Editor’s note: The Chief’s weekly editorial represents the official opinion of the paper.
Construction workers have become as common a sight in Squamish as climbers and mountain bikers.
And with several major projects underway and others set to put shovels in the ground, it is likely hard hats will continue to compete with touques and bike helmets in line at the café.
This could be a boon for our youth, allowing them to transition out of high school into training and then to a local job. However the British Columbia Construction Association says there are nowhere near enough people going into the trades to meet the growing demand.
The organization’s recent survey found that 68 per cent of employers said finding skilled workers is their biggest challenge. They also can’t find managers to replace those who are retiring.
This is a complex issue with no magic solution.
And local developers tell us that while it is currently hard to find workers, the market has begun to slow down. Nonetheless, most agree the popularity of the trades as a career option has dwindled compared to a generation ago.
What can be done about it?
It starts at home with parents exposing children to the viable option of trades.
Currently, many say there’s an out of whack push for youth to attend university and stigma if trades are chosen instead.
Even Mike Holmes Jr. (son of the TV guy) has talked of the stigma surrounding construction jobs. There’s a #EndSkilledTradesStigma hashtag, for goodness sake. Why?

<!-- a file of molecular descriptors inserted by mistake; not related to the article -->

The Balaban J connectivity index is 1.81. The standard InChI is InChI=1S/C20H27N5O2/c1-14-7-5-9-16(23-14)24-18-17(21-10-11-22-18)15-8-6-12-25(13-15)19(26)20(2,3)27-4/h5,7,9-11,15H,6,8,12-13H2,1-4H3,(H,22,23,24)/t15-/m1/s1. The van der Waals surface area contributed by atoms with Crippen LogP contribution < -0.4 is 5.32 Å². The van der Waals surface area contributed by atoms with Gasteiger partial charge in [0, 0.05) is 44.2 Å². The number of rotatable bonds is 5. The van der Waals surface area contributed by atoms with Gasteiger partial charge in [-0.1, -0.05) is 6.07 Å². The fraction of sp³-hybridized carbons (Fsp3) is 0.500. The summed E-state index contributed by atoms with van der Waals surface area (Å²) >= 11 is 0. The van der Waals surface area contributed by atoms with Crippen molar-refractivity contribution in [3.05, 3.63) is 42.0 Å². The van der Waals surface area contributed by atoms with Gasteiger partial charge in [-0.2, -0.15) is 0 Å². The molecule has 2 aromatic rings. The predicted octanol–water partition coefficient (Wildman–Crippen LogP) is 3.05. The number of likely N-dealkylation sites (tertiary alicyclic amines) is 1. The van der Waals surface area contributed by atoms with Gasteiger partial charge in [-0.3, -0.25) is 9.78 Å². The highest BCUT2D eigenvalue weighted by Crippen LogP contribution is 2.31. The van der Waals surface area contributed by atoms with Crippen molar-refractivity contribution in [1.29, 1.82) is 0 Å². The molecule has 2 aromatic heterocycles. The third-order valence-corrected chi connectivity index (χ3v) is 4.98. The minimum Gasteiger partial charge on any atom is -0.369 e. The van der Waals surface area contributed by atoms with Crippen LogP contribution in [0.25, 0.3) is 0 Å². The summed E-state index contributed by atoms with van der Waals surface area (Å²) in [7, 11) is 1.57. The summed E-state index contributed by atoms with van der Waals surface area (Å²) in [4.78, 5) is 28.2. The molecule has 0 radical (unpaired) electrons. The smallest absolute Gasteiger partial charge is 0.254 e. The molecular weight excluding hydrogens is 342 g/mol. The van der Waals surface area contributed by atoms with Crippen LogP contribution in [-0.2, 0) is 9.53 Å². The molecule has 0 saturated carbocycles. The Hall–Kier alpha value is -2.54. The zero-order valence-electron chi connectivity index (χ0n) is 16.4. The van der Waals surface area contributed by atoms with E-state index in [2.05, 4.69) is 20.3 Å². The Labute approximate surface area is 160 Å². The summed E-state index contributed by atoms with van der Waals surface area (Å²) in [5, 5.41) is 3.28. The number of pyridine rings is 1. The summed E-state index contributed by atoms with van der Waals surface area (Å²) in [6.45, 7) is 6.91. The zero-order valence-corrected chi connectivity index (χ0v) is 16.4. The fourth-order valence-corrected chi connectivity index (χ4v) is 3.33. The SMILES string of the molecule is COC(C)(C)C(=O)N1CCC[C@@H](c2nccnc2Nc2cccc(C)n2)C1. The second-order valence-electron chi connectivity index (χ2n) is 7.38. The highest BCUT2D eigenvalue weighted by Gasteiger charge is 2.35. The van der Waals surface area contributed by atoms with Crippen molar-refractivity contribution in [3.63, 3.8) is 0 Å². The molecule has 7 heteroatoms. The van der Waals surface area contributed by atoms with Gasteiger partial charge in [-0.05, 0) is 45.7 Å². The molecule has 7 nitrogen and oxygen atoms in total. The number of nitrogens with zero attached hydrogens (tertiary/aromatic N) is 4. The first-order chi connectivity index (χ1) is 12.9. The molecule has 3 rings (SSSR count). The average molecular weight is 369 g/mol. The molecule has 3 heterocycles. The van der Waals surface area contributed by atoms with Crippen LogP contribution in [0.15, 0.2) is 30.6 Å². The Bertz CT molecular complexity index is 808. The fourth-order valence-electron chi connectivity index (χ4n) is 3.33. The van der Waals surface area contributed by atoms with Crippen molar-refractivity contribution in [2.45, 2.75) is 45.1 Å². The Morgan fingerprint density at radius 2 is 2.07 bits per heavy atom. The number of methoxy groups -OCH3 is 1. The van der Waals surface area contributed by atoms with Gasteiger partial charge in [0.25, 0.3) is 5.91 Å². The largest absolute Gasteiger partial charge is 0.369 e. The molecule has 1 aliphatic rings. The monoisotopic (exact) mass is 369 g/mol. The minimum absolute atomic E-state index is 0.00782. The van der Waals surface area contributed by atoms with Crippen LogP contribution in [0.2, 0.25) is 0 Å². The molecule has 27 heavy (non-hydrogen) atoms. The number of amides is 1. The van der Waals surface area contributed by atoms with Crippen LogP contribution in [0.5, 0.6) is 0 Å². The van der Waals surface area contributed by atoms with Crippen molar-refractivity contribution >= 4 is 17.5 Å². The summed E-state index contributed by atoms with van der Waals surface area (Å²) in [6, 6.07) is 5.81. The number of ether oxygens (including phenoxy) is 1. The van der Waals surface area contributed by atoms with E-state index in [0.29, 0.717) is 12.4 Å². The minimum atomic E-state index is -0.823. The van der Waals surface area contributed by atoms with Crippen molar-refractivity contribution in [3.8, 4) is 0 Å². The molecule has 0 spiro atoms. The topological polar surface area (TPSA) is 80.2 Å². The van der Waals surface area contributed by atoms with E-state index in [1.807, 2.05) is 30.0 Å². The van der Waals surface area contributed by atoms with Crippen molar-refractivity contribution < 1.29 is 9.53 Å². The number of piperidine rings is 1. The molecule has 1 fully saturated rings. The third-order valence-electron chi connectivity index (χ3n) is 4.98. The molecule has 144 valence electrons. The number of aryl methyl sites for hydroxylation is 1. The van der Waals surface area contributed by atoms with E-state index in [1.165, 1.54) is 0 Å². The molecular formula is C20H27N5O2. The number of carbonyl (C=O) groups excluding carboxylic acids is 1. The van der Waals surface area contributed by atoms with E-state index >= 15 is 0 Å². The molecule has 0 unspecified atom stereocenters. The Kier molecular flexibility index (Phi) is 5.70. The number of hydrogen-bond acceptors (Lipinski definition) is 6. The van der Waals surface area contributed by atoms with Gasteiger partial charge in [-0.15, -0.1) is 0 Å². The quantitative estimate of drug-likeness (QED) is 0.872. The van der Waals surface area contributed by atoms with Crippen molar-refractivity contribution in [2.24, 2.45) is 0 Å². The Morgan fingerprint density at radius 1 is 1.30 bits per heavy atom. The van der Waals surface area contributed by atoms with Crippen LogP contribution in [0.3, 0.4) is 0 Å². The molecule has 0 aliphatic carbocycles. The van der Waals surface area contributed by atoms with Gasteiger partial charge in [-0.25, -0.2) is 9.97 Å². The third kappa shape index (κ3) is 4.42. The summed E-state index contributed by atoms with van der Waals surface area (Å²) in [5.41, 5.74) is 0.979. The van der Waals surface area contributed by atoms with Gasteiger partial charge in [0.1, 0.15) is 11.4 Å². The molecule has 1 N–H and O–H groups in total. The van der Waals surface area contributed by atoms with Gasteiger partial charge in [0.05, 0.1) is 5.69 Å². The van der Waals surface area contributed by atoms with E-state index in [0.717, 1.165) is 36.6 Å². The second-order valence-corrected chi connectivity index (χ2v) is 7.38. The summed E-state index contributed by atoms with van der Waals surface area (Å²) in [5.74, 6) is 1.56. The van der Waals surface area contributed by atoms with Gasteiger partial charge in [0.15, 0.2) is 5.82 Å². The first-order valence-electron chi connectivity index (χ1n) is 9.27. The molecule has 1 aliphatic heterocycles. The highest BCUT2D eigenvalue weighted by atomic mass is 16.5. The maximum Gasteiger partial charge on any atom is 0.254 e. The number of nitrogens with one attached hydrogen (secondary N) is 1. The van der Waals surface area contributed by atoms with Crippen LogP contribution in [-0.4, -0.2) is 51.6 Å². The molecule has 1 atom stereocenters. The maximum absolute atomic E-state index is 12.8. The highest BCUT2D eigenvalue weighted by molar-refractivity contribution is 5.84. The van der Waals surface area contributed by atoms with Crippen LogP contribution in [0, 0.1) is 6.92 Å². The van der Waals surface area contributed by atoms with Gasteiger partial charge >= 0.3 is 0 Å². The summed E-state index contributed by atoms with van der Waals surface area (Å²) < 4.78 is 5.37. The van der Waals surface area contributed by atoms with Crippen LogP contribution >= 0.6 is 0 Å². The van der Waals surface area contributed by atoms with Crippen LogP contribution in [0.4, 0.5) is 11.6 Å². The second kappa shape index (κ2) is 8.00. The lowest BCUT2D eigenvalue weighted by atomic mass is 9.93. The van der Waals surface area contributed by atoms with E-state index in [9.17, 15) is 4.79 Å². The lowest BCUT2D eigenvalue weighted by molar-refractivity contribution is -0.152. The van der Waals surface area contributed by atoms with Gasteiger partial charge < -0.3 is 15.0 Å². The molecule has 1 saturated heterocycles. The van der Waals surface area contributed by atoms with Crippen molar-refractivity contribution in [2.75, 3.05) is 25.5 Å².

What is more honourable or essential to society than literally building it?
Once kids are encouraged to consider trades, ideally high schools are able to supply eager students with the latest equipment and courses.
Currently, of the 287 public secondary schools in B.C., 146 — including Howe Sound Secondary — offer some ACE-IT courses. These courses give students the first level of the technical training in an Industry Training Authority (ITA) program and may lead to apprenticeships.
Locally, the construction-related offerings are limited to carpentry.
Exposing students to more options would be a positive move.
And, what about a post-secondary trade school in town — perhaps on the oceanfront? It is an idea floated in previous years, but have we hit the sweet spot where it is now viable?
Also, to attract and retain a diverse workforce, employers need to ensure the work environment prioritizes safety and battles the “bro” culture that turns off some from entering or staying in the construction sector. [General construction injuries result in the second most claims with WorkSafeBC for loss of time at work.]
Finally, housing is a major impediment to attracting people to Squamish construction jobs, local builders say. Several Squamish construction workers were living in tents or vans last summer while they built homes for others. How crazy is that?
Whether or not the current acute labour shortage lasts, there is much to gain by making Squamish a place where skilled construction trades crews can live, learn, build and play.